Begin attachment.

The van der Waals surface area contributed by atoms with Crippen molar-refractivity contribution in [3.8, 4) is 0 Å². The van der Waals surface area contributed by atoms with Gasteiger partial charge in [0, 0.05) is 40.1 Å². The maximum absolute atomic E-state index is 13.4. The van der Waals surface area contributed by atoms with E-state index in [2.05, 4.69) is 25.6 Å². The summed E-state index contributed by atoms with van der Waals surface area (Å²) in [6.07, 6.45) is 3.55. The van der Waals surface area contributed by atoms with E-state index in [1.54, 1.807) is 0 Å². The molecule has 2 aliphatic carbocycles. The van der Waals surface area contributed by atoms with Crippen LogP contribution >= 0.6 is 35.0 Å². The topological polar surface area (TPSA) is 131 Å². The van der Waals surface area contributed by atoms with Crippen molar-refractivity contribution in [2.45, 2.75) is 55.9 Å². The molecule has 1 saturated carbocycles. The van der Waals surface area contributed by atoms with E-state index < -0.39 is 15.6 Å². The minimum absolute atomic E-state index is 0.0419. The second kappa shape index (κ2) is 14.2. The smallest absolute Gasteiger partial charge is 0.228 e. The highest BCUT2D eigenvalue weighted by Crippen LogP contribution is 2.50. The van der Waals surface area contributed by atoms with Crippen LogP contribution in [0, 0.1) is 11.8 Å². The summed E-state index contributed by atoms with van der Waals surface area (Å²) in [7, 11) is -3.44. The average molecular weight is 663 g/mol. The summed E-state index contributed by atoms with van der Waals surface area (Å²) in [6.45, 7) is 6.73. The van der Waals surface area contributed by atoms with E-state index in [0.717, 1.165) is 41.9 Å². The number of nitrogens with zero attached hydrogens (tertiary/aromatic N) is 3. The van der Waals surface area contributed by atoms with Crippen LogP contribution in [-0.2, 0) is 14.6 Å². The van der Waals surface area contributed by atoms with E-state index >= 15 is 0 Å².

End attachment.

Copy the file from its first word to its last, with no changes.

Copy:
The van der Waals surface area contributed by atoms with Crippen molar-refractivity contribution in [3.8, 4) is 0 Å². The van der Waals surface area contributed by atoms with Gasteiger partial charge in [0, 0.05) is 40.1 Å². The maximum absolute atomic E-state index is 13.4. The van der Waals surface area contributed by atoms with E-state index in [2.05, 4.69) is 25.6 Å². The summed E-state index contributed by atoms with van der Waals surface area (Å²) in [6.07, 6.45) is 3.55. The van der Waals surface area contributed by atoms with E-state index in [1.54, 1.807) is 0 Å². The molecule has 2 aliphatic carbocycles. The van der Waals surface area contributed by atoms with Crippen LogP contribution >= 0.6 is 35.0 Å². The topological polar surface area (TPSA) is 131 Å². The van der Waals surface area contributed by atoms with Crippen molar-refractivity contribution in [2.45, 2.75) is 55.9 Å². The molecule has 1 saturated carbocycles. The van der Waals surface area contributed by atoms with E-state index < -0.39 is 15.6 Å². The minimum absolute atomic E-state index is 0.0419. The second kappa shape index (κ2) is 14.2. The smallest absolute Gasteiger partial charge is 0.228 e. The highest BCUT2D eigenvalue weighted by Crippen LogP contribution is 2.50. The van der Waals surface area contributed by atoms with Crippen LogP contribution in [0, 0.1) is 11.8 Å². The summed E-state index contributed by atoms with van der Waals surface area (Å²) in [7, 11) is -3.44. The average molecular weight is 663 g/mol. The summed E-state index contributed by atoms with van der Waals surface area (Å²) in [6.45, 7) is 6.73. The van der Waals surface area contributed by atoms with E-state index in [0.717, 1.165) is 41.9 Å². The number of nitrogens with zero attached hydrogens (tertiary/aromatic N) is 3. The van der Waals surface area contributed by atoms with Crippen LogP contribution in [-0.2, 0) is 14.6 Å². The van der Waals surface area contributed by atoms with E-state index >= 15 is 0 Å².